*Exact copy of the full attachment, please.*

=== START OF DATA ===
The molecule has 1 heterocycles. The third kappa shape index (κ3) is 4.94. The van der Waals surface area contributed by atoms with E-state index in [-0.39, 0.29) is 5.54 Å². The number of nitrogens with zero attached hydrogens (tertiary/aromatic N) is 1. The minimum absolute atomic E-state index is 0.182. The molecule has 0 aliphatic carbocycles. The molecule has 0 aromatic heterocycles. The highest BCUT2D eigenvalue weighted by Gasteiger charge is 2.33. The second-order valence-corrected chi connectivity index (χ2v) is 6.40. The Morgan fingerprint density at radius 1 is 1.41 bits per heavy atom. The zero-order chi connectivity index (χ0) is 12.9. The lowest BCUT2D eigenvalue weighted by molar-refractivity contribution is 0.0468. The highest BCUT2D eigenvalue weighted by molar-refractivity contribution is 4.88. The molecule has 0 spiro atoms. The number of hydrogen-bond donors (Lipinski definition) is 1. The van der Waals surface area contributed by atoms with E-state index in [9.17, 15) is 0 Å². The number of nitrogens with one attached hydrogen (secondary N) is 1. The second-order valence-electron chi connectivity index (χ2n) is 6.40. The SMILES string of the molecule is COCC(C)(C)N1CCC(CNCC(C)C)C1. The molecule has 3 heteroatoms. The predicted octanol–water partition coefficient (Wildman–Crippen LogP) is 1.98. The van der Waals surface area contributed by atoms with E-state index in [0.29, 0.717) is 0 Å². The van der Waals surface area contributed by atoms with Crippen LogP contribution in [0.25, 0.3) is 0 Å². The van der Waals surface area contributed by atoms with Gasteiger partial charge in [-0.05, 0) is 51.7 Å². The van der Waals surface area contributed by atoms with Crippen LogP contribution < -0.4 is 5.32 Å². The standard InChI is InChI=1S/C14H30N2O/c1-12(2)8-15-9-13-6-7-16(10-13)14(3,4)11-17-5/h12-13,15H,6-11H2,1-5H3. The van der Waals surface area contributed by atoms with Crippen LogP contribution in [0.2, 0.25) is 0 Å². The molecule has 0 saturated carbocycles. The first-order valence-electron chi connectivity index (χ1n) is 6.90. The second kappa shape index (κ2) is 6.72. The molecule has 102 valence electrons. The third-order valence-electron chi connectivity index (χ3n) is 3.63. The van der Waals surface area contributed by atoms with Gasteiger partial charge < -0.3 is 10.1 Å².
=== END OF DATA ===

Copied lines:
The molecule has 1 heterocycles. The third kappa shape index (κ3) is 4.94. The van der Waals surface area contributed by atoms with E-state index in [-0.39, 0.29) is 5.54 Å². The number of nitrogens with zero attached hydrogens (tertiary/aromatic N) is 1. The minimum absolute atomic E-state index is 0.182. The molecule has 0 aliphatic carbocycles. The molecule has 0 aromatic heterocycles. The highest BCUT2D eigenvalue weighted by Gasteiger charge is 2.33. The second-order valence-corrected chi connectivity index (χ2v) is 6.40. The Morgan fingerprint density at radius 1 is 1.41 bits per heavy atom. The zero-order chi connectivity index (χ0) is 12.9. The lowest BCUT2D eigenvalue weighted by molar-refractivity contribution is 0.0468. The highest BCUT2D eigenvalue weighted by molar-refractivity contribution is 4.88. The molecule has 0 spiro atoms. The number of hydrogen-bond donors (Lipinski definition) is 1. The van der Waals surface area contributed by atoms with E-state index in [9.17, 15) is 0 Å². The number of nitrogens with one attached hydrogen (secondary N) is 1. The second-order valence-electron chi connectivity index (χ2n) is 6.40. The SMILES string of the molecule is COCC(C)(C)N1CCC(CNCC(C)C)C1. The molecule has 3 heteroatoms. The predicted octanol–water partition coefficient (Wildman–Crippen LogP) is 1.98. The van der Waals surface area contributed by atoms with E-state index in [0.29, 0.717) is 0 Å². The van der Waals surface area contributed by atoms with Crippen LogP contribution in [0.25, 0.3) is 0 Å². The van der Waals surface area contributed by atoms with Gasteiger partial charge in [-0.05, 0) is 51.7 Å². The van der Waals surface area contributed by atoms with Crippen LogP contribution < -0.4 is 5.32 Å². The standard InChI is InChI=1S/C14H30N2O/c1-12(2)8-15-9-13-6-7-16(10-13)14(3,4)11-17-5/h12-13,15H,6-11H2,1-5H3. The van der Waals surface area contributed by atoms with Crippen LogP contribution in [0.2, 0.25) is 0 Å². The molecule has 0 saturated carbocycles. The first-order valence-electron chi connectivity index (χ1n) is 6.90. The second kappa shape index (κ2) is 6.72. The molecule has 102 valence electrons. The third-order valence-electron chi connectivity index (χ3n) is 3.63. The van der Waals surface area contributed by atoms with Gasteiger partial charge < -0.3 is 10.1 Å².